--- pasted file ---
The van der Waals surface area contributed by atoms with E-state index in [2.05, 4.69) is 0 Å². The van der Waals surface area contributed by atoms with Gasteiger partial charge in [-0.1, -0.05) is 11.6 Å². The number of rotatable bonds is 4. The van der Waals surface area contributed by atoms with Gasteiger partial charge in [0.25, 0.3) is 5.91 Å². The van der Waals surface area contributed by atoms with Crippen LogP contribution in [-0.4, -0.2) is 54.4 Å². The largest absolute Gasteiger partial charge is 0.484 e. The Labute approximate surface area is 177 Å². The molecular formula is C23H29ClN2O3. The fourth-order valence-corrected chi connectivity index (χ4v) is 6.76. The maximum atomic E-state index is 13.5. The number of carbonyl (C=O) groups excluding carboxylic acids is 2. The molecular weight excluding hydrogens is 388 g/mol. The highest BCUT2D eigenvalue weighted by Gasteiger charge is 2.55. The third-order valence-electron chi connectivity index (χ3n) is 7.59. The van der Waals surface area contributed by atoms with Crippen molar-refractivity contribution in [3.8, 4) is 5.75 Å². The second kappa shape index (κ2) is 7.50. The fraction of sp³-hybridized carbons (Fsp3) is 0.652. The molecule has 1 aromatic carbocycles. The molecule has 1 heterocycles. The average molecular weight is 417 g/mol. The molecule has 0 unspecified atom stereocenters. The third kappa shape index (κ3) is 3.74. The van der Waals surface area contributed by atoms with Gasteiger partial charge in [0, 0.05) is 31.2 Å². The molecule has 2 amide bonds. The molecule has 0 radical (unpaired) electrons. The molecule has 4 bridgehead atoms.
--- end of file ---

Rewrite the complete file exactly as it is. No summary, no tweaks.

The van der Waals surface area contributed by atoms with E-state index in [2.05, 4.69) is 0 Å². The van der Waals surface area contributed by atoms with Gasteiger partial charge in [-0.1, -0.05) is 11.6 Å². The number of rotatable bonds is 4. The van der Waals surface area contributed by atoms with Gasteiger partial charge in [0.25, 0.3) is 5.91 Å². The van der Waals surface area contributed by atoms with Crippen LogP contribution in [-0.4, -0.2) is 54.4 Å². The largest absolute Gasteiger partial charge is 0.484 e. The Labute approximate surface area is 177 Å². The molecular formula is C23H29ClN2O3. The fourth-order valence-corrected chi connectivity index (χ4v) is 6.76. The maximum atomic E-state index is 13.5. The number of carbonyl (C=O) groups excluding carboxylic acids is 2. The molecular weight excluding hydrogens is 388 g/mol. The highest BCUT2D eigenvalue weighted by Gasteiger charge is 2.55. The third-order valence-electron chi connectivity index (χ3n) is 7.59. The van der Waals surface area contributed by atoms with Crippen molar-refractivity contribution in [3.8, 4) is 5.75 Å². The second kappa shape index (κ2) is 7.50. The fraction of sp³-hybridized carbons (Fsp3) is 0.652. The molecule has 1 aromatic carbocycles. The molecule has 1 heterocycles. The average molecular weight is 417 g/mol. The molecule has 0 unspecified atom stereocenters. The third kappa shape index (κ3) is 3.74. The van der Waals surface area contributed by atoms with Gasteiger partial charge in [0, 0.05) is 31.2 Å². The molecule has 2 amide bonds. The molecule has 0 radical (unpaired) electrons. The molecule has 4 bridgehead atoms.